In the side canyon there are 2 dryfalls. The first is bypassed on the left by climbing a little higher up the side of the canyon. For the 2nd dryfall the best option might be to work your way around the rocks until you come to a joint that you can climb though right before reaching the head of the dryfall. Once you get above the dryfall follow either the wash or bench furthest to your left. The Solstice Snake is at the point of cliffs in this photo where we placed the red circle. If you stay to the left you will find an intermittent trail that is very easy to hike. If instead you stay in the main wash you will reach the point where you have to scramble out of the wash up a steep rocky slope.

After managing to stay on the main trail you will discover that it splits right at the base of the cliff where the Solstice Snake is found. We believe the left fork leads to a nearby slot and/or climbing route that appears to be more popular than the Solstice Snake judging from all the tracks.

Following the right fork of the trail you have to actually work your way a little past the Solstice Snake before you can look up and see its location. Just know that it is between the tall pinnacles of rock and the point of the cliff on the left. The scramble up to the panel from where this photo was taken is actually much easier than the picture makes it look.

 Unless you get there before the sun is too high all you will see is a really big long petroglyph of a snake.

The remarkable aspect of the Solstice Snake is this arrowhead that appears like a light as the sun begins shining through the nearby pillars. As the sun strikes the cliff it hits a concave corner that catches the light before the flatter surface of the cliff. The patch of light looks a whole lot like an arrowhead. This picture was cropped out of a youtube video of the event. There are several similar videos on youtube that you can search for. It's also worth noting that even though the image is named the Solstice Snake it isn't only on the solstice that the arrowhead appears. We saw at least one video that was taken on June 14th. We may have even been able to see it on April the 2nd, when we went there ourselves, if we would have gotten there earlier in the day. The aspect ratio of the patch of light might change throughout the year and not always look like an arrowhead or it might disappear all together.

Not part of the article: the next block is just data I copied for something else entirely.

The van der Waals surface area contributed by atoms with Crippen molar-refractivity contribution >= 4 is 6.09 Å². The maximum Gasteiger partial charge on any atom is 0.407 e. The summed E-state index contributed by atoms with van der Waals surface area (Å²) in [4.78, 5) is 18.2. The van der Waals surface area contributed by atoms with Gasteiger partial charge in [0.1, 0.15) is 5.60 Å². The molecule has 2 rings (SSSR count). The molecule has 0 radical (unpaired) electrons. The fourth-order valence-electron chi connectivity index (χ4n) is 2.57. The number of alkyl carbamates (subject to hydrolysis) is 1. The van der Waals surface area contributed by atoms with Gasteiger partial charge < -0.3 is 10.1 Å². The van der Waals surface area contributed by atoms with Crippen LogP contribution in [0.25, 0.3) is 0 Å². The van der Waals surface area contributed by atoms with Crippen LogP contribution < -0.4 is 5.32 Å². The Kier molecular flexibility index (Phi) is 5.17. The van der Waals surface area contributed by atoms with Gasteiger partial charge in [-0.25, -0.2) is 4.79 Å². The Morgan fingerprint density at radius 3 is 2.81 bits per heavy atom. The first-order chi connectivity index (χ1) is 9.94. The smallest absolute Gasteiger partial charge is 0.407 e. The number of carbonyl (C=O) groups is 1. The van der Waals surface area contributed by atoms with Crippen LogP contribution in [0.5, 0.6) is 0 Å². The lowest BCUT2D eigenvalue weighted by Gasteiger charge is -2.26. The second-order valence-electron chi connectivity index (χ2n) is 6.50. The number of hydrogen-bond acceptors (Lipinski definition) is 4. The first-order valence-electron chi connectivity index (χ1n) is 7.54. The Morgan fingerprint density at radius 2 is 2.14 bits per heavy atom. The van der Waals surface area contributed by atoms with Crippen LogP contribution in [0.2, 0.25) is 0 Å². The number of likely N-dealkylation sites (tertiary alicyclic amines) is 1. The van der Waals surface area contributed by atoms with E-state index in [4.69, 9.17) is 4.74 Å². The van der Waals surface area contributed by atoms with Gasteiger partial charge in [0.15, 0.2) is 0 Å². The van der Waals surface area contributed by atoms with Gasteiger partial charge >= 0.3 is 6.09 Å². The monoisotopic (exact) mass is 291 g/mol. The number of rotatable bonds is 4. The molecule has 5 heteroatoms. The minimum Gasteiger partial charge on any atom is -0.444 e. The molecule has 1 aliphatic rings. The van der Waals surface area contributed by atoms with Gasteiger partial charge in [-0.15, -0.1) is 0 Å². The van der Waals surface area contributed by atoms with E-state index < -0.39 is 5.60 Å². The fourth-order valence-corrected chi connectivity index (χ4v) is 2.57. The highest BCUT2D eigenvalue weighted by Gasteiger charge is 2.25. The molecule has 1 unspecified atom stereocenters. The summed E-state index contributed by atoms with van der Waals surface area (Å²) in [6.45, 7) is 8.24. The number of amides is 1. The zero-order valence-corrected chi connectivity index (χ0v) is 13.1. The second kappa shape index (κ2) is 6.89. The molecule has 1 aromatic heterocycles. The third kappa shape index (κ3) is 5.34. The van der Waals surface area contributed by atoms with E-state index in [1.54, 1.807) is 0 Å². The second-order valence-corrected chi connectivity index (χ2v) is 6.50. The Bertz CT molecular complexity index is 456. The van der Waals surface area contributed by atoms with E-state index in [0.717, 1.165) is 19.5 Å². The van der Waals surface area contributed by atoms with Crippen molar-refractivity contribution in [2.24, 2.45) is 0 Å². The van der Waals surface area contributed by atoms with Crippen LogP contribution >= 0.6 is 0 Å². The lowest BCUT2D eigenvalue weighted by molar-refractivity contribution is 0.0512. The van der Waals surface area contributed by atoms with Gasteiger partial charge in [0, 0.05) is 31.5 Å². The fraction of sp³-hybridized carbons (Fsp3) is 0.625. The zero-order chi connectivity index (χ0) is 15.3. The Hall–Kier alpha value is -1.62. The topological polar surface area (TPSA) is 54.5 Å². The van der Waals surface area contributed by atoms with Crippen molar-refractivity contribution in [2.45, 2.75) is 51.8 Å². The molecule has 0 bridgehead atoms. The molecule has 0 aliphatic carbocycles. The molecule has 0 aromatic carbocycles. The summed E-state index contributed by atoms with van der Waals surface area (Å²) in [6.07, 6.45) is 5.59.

Just to the right of the Solstice Snake and right above a little ledge are 3 shield figures that are also worth spotting.

In our opinion the scenery around the Solstice Snake panel and Pritchett Canyon in general is pretty spectacular and only adds to the pleasure of those that come for the petroglyphs. According to Michael Kelsey there is a granary further up the canyon past the Solstice Snake as well as another ruin back in the main canyon which we never did find. Quite a few pools of water were available for those with dogs but probably aren't to be depended on during the warmer months. It gets pretty hot in Moab during the summer so plan accordingly. Personally, I went through 120 oz. of water on this day in April. If a person was wanting to be at the panel around the Solstice they would probably have to start hiking before dawn which would make it a little cooler. The hike out is all downhill so you would also have that in your favor. However you go about it if you would like to see it for yourself then all you have to do is 'Take a hike'.